One of the classic features of D&D is the set of ability scores: Strength, Constitution, Dexterity, Intelligence, Wisdom, and Charisma. Part of me thinks that I can’t truly have a different game if I’m using the same set of ability scores – it’s going to be difficult to feel like I’m playing a new game, and difficult to associate a different culture to the play-style of that game, if I keep using them. On the other hand, I don’t want to change for the sake of change if these really are the best choices – and they’ve certainly stood the test of time so far!
So how do you measure someone? Generally, a person is measured both physically and mentally, and this is what D&D has done with their primary abilities. Interestingly, Marvel has gone a different route and eschewed abilities entirely – replacing them with a mechanic that looks like aspects rated on a 3-step scale.
Let’s keep the aspect solution on the back-burner for now. While I’m happy with changing things up, I’m not sure I’m ready for that kind of leap, and honestly I think it might be more appropriate for a more super-hero style game, and as I’ve already talked about in my post on levels, I don’t want to focus lost worlds on this level of power. I think ability scores help presuppose that you’ll be building a character from the roots, based on the character’s initial raw materials.
So how do you measure a person?
When I think about how you measure someone physically, I think about how I compare athletes. What does it take?
Strength: The most obvious, I think, when we discuss measuring someone physically. How much can you lift? How hard can you hit?
Endurance: Marathons, boxing matches, long drives in overtime – these are a few places athletes with high endurance shine.
Speed: Another clear physical attribute. How fast a person can move is a key component of just about every sport.
Agility: When I think about athletes, you hear about players who aren’t the fastest in a straight-out run, but they seem to always be able to juke their defender and score. Agility is a bit more nebulous, although the NFL combine has plenty of agility drills to attempt to measure this in a person.
There are, of course, others (coordination, accuracy, jumping ability, toughness) but if you have too many you begin to blur the lines and I want a pretty simple system.
Measurement of mental capability is done, but there’s a lot we don’t understand about it. There are some pretty clear non-physical types of talent people that, while they may overlap, seem to be pretty easily distinct for a subsystem.
Intelligence: We measure IQ, and talk about doctors and scientists who are “smart.” They do work other people couldn’t do because of their high intelligence.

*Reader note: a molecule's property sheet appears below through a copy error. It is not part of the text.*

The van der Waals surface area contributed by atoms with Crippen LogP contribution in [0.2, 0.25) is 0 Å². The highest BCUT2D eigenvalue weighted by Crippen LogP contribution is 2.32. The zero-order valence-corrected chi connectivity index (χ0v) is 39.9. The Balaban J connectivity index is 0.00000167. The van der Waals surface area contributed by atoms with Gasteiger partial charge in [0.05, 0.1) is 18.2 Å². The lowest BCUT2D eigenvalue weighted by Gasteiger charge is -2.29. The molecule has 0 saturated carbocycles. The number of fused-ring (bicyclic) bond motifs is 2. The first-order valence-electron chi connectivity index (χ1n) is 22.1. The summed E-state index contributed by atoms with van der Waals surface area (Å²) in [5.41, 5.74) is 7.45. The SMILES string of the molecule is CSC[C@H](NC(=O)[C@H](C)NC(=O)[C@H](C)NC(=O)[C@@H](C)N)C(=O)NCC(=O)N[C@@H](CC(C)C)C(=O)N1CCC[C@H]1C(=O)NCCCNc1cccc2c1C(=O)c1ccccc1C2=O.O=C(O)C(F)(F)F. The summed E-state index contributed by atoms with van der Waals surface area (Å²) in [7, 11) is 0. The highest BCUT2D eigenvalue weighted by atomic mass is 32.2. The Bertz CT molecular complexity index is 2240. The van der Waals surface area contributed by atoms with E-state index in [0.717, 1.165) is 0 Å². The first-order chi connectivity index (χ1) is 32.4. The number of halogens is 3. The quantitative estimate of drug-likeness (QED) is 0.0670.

Charisma: Unrelated almost entirely from intelligence (if not, inversely related) is charisma. Politicians use it, as do sales people and businessmen. How well can you relate to someone, get them to like you, get along with people, and lead others?
Willpower: When I think of “mental strength” it conjures the word willpower immediately. Literature is full of character’s who were strong and smart but still fail in the end because they lack willpower.
Awareness: There are mathematicians, and then there are detectives who notice those little details. It’s often tied to intelligence (he’s so smart for noticing that detail), but on the other hand, the oblivious genius is a common trope as well.
What am I missing?
So, Constitution has been replaced directly with endurance, which is simply a semantic choice. Dexterity has been replaced by Agility, and those seem close enough to me as well. I’ve added Speed which always struck me as a strange omission.
On the other side, we’ve lost Wisdom, which always struck me as very ill-defined, but it seems like the most significant omission from the bunch.
One of the nice things about the way I’ve broken it up, is that you no longer need to have “defenses” separate from ability scores. You’ve got Endurance for physical attacks you must withstand, Agility for getting out of the way of something, and willpower for withstanding mental attack. The new edition of D&D in play test is going the route of using all of the ability scores as defenses, and I could see doing something similar, although I’d still think the main three would be used far more than a Speed defense or a Strength defense (since those seem more active).
Let me know if you think I’m off-base anywhere? What would you measure or make an ability attribute?